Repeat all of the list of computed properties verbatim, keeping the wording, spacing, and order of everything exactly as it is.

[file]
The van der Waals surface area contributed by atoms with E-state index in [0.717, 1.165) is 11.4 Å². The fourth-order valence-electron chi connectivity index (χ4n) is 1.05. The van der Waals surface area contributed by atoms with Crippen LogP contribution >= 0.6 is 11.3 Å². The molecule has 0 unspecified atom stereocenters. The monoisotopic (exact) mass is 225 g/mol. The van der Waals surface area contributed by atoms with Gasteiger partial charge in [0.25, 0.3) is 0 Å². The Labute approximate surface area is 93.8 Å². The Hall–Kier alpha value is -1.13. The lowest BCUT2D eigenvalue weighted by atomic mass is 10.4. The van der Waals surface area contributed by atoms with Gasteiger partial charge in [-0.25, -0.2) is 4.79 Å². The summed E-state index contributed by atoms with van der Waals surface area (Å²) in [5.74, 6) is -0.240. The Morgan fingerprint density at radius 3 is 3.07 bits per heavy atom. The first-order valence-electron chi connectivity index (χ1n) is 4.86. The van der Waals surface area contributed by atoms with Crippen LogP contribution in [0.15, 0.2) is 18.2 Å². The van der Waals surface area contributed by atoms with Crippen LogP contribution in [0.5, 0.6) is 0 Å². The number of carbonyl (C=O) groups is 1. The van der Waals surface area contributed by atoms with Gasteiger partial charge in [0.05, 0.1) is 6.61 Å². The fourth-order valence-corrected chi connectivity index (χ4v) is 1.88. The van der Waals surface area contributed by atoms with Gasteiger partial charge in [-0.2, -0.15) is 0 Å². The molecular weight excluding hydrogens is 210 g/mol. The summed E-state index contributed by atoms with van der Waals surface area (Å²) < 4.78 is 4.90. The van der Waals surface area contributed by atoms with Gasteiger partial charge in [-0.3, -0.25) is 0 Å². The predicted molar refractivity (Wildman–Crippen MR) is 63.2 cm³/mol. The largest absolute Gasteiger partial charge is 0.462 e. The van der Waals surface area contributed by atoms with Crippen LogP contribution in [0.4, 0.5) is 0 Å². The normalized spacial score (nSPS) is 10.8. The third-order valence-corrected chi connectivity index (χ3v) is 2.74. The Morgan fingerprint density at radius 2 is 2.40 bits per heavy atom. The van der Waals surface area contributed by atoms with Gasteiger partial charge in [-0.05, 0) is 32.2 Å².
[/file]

The van der Waals surface area contributed by atoms with E-state index in [0.717, 1.165) is 11.4 Å². The fourth-order valence-electron chi connectivity index (χ4n) is 1.05. The van der Waals surface area contributed by atoms with Crippen LogP contribution >= 0.6 is 11.3 Å². The molecule has 0 unspecified atom stereocenters. The monoisotopic (exact) mass is 225 g/mol. The van der Waals surface area contributed by atoms with Gasteiger partial charge in [0.25, 0.3) is 0 Å². The Labute approximate surface area is 93.8 Å². The Hall–Kier alpha value is -1.13. The lowest BCUT2D eigenvalue weighted by atomic mass is 10.4. The van der Waals surface area contributed by atoms with Gasteiger partial charge in [-0.25, -0.2) is 4.79 Å². The summed E-state index contributed by atoms with van der Waals surface area (Å²) in [5.74, 6) is -0.240. The Morgan fingerprint density at radius 3 is 3.07 bits per heavy atom. The first-order valence-electron chi connectivity index (χ1n) is 4.86. The van der Waals surface area contributed by atoms with Crippen LogP contribution in [0.15, 0.2) is 18.2 Å². The van der Waals surface area contributed by atoms with Crippen LogP contribution in [0.5, 0.6) is 0 Å². The number of carbonyl (C=O) groups is 1. The van der Waals surface area contributed by atoms with Gasteiger partial charge in [0.05, 0.1) is 6.61 Å². The fourth-order valence-corrected chi connectivity index (χ4v) is 1.88. The van der Waals surface area contributed by atoms with Gasteiger partial charge in [-0.2, -0.15) is 0 Å². The molecular weight excluding hydrogens is 210 g/mol. The summed E-state index contributed by atoms with van der Waals surface area (Å²) < 4.78 is 4.90. The van der Waals surface area contributed by atoms with Gasteiger partial charge in [-0.3, -0.25) is 0 Å². The predicted molar refractivity (Wildman–Crippen MR) is 63.2 cm³/mol. The largest absolute Gasteiger partial charge is 0.462 e. The van der Waals surface area contributed by atoms with Crippen LogP contribution in [0.4, 0.5) is 0 Å². The normalized spacial score (nSPS) is 10.8. The third-order valence-corrected chi connectivity index (χ3v) is 2.74. The Morgan fingerprint density at radius 2 is 2.40 bits per heavy atom. The van der Waals surface area contributed by atoms with Gasteiger partial charge in [-0.05, 0) is 32.2 Å².